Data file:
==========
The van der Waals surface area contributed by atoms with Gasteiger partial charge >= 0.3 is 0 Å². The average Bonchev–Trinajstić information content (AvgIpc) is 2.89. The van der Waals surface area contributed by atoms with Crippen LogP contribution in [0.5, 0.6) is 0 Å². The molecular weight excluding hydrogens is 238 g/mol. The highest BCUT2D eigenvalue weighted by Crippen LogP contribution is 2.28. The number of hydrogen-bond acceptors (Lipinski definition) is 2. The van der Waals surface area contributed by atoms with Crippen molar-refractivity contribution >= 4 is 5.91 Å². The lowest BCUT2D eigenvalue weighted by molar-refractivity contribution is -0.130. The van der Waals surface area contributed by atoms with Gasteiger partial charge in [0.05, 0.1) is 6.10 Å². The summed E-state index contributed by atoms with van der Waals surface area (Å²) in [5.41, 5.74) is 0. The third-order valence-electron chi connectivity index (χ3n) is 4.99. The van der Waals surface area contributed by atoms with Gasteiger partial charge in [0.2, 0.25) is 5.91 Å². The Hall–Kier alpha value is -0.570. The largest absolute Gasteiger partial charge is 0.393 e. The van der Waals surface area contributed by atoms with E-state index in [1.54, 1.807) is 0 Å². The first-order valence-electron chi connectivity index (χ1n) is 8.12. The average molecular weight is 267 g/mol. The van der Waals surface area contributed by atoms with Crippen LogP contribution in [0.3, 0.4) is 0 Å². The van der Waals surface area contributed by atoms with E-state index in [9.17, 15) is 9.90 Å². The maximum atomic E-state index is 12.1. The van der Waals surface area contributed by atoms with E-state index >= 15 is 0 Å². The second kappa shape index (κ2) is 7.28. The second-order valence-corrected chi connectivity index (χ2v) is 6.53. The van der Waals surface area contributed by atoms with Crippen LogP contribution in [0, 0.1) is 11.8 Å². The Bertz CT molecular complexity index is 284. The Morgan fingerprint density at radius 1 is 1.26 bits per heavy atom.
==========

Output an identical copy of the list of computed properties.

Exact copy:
The van der Waals surface area contributed by atoms with Gasteiger partial charge >= 0.3 is 0 Å². The average Bonchev–Trinajstić information content (AvgIpc) is 2.89. The van der Waals surface area contributed by atoms with Crippen LogP contribution in [0.5, 0.6) is 0 Å². The molecular weight excluding hydrogens is 238 g/mol. The highest BCUT2D eigenvalue weighted by Crippen LogP contribution is 2.28. The number of hydrogen-bond acceptors (Lipinski definition) is 2. The van der Waals surface area contributed by atoms with Crippen molar-refractivity contribution >= 4 is 5.91 Å². The lowest BCUT2D eigenvalue weighted by molar-refractivity contribution is -0.130. The van der Waals surface area contributed by atoms with Gasteiger partial charge in [0.05, 0.1) is 6.10 Å². The summed E-state index contributed by atoms with van der Waals surface area (Å²) in [5.41, 5.74) is 0. The third-order valence-electron chi connectivity index (χ3n) is 4.99. The van der Waals surface area contributed by atoms with Gasteiger partial charge in [0.2, 0.25) is 5.91 Å². The Hall–Kier alpha value is -0.570. The largest absolute Gasteiger partial charge is 0.393 e. The van der Waals surface area contributed by atoms with E-state index in [1.54, 1.807) is 0 Å². The first-order valence-electron chi connectivity index (χ1n) is 8.12. The average molecular weight is 267 g/mol. The van der Waals surface area contributed by atoms with Crippen LogP contribution in [0.3, 0.4) is 0 Å². The van der Waals surface area contributed by atoms with E-state index in [9.17, 15) is 9.90 Å². The maximum atomic E-state index is 12.1. The van der Waals surface area contributed by atoms with E-state index >= 15 is 0 Å². The second kappa shape index (κ2) is 7.28. The second-order valence-corrected chi connectivity index (χ2v) is 6.53. The van der Waals surface area contributed by atoms with Crippen LogP contribution in [0, 0.1) is 11.8 Å². The Bertz CT molecular complexity index is 284. The Morgan fingerprint density at radius 1 is 1.26 bits per heavy atom.